The Rev. Claude Palfrey (1956-58) took over the incumbency, but not until 1956 and the interregnum was managed by Mr. B. Dorman, who had moved to Little Melton two years before. He had already written an article in Bawburgh News on the treasures of Bawburgh Church. Claude Palfrey’s incumbency was short (two years) but the next even shorter.

The Rev. Eric Griffiths (1958/59) lasted just 15 months. Betty Martins had the benefit of meeting Eric Griffiths 40 years after he left, during 1999, when he spent his summer holidays in the village. He blamed the Vicarage (now a well-restored luxury pad) on their desire to move on rather quickly, as explained in a letter following his visit: “…...It looked attractive from the outside but from within—rotten wood, only one bar heaters (and it had been recently re-wired) and worst of all—a useless sanitary system!  He admired the present day Bawburgh and even said if it had been so lively in his day, he might have been persuaded to stay. In fact the highlight of his time here seemed to be Norwich City’s Cup run of 1959! 

The Rev. Percy Sturdy (1960-1963)  It seems that the very long incumbencies of the previous century were never to be matched since the Rev. Young died in the Thirties. Although the Rev. Frederick Willson was in situ for eleven years and moved the Vicarage from Watton Road to Little Melton.

In spite of the continuity provided by the actual fabric of Bawburgh Church, Bawburgh Vicars covering the years from 1830-1974, numbered nine. Following the Rev. Robert Loveless, (1975-1982) who was Vicar of both Bawburgh and Little Melton, more changes were afoot. During his time, the figure of Saint Walstan was dedicated by him, in memory of Miss Marjorie Young, younger daughter of the memorable Gabriel Young (see 1892-1931) and the celebration of the annual Saint Walstan festival days started. The flamboyant Rev. John Watson arrived in 1982, with a fresh approach which appealed to many in the village, but he could see plans afoot for changes in his parish—which indeed happened with the link to Cringleford. This event occurred in 1984, with the arrival of the Rev. David Sturdy who provided some stability and continuity for ten years, until 1994.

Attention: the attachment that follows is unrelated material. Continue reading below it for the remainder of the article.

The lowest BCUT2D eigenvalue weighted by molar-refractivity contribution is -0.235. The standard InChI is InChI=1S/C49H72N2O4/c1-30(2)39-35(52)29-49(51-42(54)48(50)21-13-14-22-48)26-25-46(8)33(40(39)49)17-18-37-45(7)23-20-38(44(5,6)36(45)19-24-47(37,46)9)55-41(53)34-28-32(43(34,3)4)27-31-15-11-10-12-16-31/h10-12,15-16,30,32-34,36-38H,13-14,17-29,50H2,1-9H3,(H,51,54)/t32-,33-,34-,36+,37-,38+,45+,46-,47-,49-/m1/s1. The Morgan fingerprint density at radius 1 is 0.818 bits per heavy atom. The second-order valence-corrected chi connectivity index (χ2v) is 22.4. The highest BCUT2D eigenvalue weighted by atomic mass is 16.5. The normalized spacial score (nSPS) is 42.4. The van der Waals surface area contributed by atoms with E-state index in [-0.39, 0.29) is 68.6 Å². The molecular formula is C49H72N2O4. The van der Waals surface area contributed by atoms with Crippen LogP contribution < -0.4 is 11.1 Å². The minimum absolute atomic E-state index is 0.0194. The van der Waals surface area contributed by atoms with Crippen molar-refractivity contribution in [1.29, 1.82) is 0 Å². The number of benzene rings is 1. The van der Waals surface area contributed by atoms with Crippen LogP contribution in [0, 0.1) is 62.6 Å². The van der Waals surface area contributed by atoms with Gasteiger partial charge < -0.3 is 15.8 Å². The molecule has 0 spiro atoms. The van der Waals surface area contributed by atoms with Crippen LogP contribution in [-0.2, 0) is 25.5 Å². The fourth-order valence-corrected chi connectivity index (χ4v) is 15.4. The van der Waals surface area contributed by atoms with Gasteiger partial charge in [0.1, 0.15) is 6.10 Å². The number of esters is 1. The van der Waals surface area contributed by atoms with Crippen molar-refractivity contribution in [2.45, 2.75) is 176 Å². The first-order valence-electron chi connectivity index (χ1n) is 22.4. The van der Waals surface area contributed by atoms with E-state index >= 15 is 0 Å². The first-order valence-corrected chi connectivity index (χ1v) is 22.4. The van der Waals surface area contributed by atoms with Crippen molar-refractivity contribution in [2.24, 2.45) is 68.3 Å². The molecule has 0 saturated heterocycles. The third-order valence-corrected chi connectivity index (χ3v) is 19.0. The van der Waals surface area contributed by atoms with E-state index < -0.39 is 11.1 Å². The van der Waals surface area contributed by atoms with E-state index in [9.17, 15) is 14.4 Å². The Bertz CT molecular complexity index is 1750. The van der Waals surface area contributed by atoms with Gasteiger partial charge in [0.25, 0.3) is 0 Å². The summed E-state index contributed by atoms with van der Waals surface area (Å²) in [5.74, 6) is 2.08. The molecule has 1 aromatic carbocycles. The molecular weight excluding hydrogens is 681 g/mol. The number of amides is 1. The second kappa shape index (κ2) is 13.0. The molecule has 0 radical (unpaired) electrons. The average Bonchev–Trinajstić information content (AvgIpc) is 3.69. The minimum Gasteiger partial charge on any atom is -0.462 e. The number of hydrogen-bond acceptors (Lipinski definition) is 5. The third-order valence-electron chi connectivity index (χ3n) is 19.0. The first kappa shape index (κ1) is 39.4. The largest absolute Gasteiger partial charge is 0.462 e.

More than a hundred years since Gabriel Young’s arrival in 1892, Bawburgh had had eleven Vicars, with the retirement of David Sturdy in 1994. By this time the Walstan’s Day Festival had become a regular annual event and this tradition was carried on by Rev. Clive Blackman (1994-98) and Rev. Canon Beake (1998-99).

With the new Millennium came enormous change at Bawburgh Church, not only was a lady Vicar appointed (Rev. Angela Reynolds)  but we became attached to Easton, Marlingford and Colton, which has certainly turned out fortuitously on all counts!  Rev. Angela was to stay for ten years, until Rev. Darleen Plattin, was appointed in 2010, staying until 2014. In 2015, the Rev. Laura Montgomery took control of the 4 parishes. At the end of 2017, Rev. Laura took maternity leave for a year and we were fortuitous in having Rev. Penny Goodman step into the job to fill the gap. Rev. Laura returned to office October 2018, with Rev. Penny continuing to assist.

Return to History Alphabet